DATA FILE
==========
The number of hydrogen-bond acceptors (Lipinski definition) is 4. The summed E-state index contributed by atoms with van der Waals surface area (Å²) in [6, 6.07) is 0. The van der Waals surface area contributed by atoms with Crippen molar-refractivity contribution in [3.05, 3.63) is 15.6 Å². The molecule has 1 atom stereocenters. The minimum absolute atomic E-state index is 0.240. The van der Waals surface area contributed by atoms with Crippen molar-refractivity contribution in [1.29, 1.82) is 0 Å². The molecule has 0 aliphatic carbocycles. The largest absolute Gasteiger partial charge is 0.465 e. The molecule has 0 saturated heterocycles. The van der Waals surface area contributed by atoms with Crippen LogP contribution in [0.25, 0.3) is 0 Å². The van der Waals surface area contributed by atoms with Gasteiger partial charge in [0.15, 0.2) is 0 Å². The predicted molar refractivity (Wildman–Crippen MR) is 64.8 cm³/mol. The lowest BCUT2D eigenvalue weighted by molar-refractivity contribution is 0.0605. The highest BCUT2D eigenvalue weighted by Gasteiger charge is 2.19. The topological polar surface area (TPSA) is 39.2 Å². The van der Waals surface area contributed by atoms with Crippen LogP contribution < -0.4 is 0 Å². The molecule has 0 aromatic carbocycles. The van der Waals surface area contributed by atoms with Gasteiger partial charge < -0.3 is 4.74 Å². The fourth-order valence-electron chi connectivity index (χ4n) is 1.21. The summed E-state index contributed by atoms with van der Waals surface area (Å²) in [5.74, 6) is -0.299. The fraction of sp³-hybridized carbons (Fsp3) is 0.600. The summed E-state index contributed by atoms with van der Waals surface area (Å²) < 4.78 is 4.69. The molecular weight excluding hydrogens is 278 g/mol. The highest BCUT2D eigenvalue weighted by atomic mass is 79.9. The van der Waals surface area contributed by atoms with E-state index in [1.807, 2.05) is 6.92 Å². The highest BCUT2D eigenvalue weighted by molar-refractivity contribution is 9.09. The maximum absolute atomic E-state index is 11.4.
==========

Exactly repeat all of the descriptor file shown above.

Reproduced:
The number of hydrogen-bond acceptors (Lipinski definition) is 4. The summed E-state index contributed by atoms with van der Waals surface area (Å²) in [6, 6.07) is 0. The van der Waals surface area contributed by atoms with Crippen molar-refractivity contribution in [3.05, 3.63) is 15.6 Å². The molecule has 1 atom stereocenters. The minimum absolute atomic E-state index is 0.240. The van der Waals surface area contributed by atoms with Crippen molar-refractivity contribution in [1.29, 1.82) is 0 Å². The molecule has 0 aliphatic carbocycles. The largest absolute Gasteiger partial charge is 0.465 e. The molecule has 0 saturated heterocycles. The van der Waals surface area contributed by atoms with Crippen LogP contribution in [0.25, 0.3) is 0 Å². The van der Waals surface area contributed by atoms with Gasteiger partial charge in [0.15, 0.2) is 0 Å². The predicted molar refractivity (Wildman–Crippen MR) is 64.8 cm³/mol. The lowest BCUT2D eigenvalue weighted by molar-refractivity contribution is 0.0605. The highest BCUT2D eigenvalue weighted by Gasteiger charge is 2.19. The topological polar surface area (TPSA) is 39.2 Å². The van der Waals surface area contributed by atoms with Crippen LogP contribution < -0.4 is 0 Å². The molecule has 0 aromatic carbocycles. The van der Waals surface area contributed by atoms with Gasteiger partial charge < -0.3 is 4.74 Å². The fourth-order valence-electron chi connectivity index (χ4n) is 1.21. The summed E-state index contributed by atoms with van der Waals surface area (Å²) in [5.74, 6) is -0.299. The fraction of sp³-hybridized carbons (Fsp3) is 0.600. The summed E-state index contributed by atoms with van der Waals surface area (Å²) < 4.78 is 4.69. The molecular weight excluding hydrogens is 278 g/mol. The highest BCUT2D eigenvalue weighted by atomic mass is 79.9. The van der Waals surface area contributed by atoms with E-state index in [1.807, 2.05) is 6.92 Å². The highest BCUT2D eigenvalue weighted by molar-refractivity contribution is 9.09. The maximum absolute atomic E-state index is 11.4.